Peter Tomlinson, cycling official - Passion is the key

Track cycling in action
Author:  Cathy Reid
Issue: Volume 5 Number 2

On the outside, cycling commissaire (referee) Tomlinson Tomlinson appears calm, measured and in control, but just underneath the surface burns a passion for the sport he has devoted a decade of his life to as an official.

‘You have to have that passion if you are going to be a good official,’ Tomlinson said. ‘You’ve got to love the sport.

‘Those who want to be an official for other reasons — such as the prestige or being in the limelight — tend to come unstuck, whereas those who stick at it and do the hard

yards when they’re not in the limelight are the ones who enjoy it the most and reap the rewards.’

Tomlinson should know. He is one of Australia’s top cycling commissaires and is highly ranked internationally. A former competitive cyclist himself, it was a natural

progression for Tomlinson.

‘I’d always been interested in the technical areas of the sport, so when it became necessary for my club to have a commissaire I did the state course, did quite well and

was encouraged to become more involved with the elite side.’

Since then he has made a mark, becoming NSW Commissaire in 1995, National Commissaire in 1997 and International Commissaire in 2000.

His biggest thrill so far has been working as a results volunteer for IBM at the Sydney 2000 Olympics.

‘They wanted someone who intrinsically understood the draws and how the system worked. The build up and the whole hype around the Olympics was a highlight, which will be

pretty hard to match.’

Coming close is the track competition at the 2002 Manchester Commonwealth Games.

‘Particularly the Australian team pursuit world record, which was a wonderful moment, especially after witnessing the German team break four minutes at the Sydney Olympics,

which many said was a record that would stand for ten years.’

Tomlinson has been given the nod for a commissaire position at the Melbourne Commonwealth Games.

‘The fact that Britain and Australia are two of the best countries in the world in track cycling means it will be a great competition. The standard is up there with the

world championships.’

Officiating has taken Tomlinson around the globe to a number of the world championships and road tours in South Korea, Austria and the United States where he has had to learn to deal with stress.

But it comes with the territory, particularly when he is Chief Commissaire, a role he has filled at the past five Australian Track Championships.

‘There’s a lot of pressure because ultimately the final decision is with you. You coordinate the other commissaires. Generally at a track meet like that there are 15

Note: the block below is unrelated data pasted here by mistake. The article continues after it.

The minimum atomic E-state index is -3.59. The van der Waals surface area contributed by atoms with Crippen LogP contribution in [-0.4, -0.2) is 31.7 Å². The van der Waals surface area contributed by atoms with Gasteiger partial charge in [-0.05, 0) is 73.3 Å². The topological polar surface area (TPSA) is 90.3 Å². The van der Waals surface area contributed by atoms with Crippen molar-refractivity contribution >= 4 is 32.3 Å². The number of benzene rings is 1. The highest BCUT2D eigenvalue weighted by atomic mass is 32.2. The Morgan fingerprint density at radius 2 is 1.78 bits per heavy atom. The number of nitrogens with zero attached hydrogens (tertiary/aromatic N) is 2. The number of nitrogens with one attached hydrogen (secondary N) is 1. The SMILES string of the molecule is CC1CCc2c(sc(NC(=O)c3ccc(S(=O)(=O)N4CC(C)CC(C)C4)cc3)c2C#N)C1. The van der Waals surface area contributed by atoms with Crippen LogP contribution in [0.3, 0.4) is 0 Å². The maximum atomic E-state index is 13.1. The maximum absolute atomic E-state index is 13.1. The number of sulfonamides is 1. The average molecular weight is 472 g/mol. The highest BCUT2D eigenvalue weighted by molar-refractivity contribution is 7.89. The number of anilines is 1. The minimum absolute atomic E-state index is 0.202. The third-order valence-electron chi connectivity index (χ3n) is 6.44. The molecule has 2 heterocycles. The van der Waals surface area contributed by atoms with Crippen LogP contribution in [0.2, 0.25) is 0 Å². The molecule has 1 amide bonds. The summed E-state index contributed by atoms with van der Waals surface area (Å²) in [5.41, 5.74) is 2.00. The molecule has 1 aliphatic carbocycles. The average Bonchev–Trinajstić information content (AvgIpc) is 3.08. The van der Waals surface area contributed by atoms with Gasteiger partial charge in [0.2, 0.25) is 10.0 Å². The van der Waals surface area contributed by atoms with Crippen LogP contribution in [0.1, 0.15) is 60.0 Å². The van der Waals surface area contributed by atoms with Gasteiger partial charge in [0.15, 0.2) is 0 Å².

others to do all the different roles from judging to starting.

‘I’ve grown into the role. I don’t get sweaty palms any more. For the first couple of years I did feel the pressure. But you learn to work with the managers.’

He has also had to deal with the odd unhappy parent, but has a policy of tackling these situations head on.

‘I take the time to discuss the situation in presence of other people, such as a coach or another knowledgeable parent, to avoid things becoming confrontational.

‘If you can make sure they understand a point of view or a reason a decision has been made it works out for the best.’

Tomlinson has never been one to shy away from asking questions himself, particularly when he started out as an official.

‘I was lucky to have a few senior people in cycling, Richie Small, Alex Fulcher and Norm Sargent, who encouraged me. They saw the potential when I first got involved. When

there was anything I needed to discuss during a competition I could talk to them about it. You certainly learn from your mistakes and it helps if you can discuss issues.’

He too would like to be a mentor to others who might like to follow his path.

‘I’d certainly like to be able to help others in the same way I was helped.’

The single most important piece of advice he can give anyone wanting to take on a role as a sports official is to ‘follow your passion’.

‘You have to have that burning desire to do it. Then you have to be patient and persistent and take the good with the bad.’


Tips for being a successful official

  • Have a passion for your sport.
  • Be patient
  • Plan ahead
  • Be prepared
  • Read about and watch your sport
  • Ask questions of your peers
  • Do your homework
  • Be open and friendly
  • Avoid being aloof
  • Tackle issues quickly to clear the air

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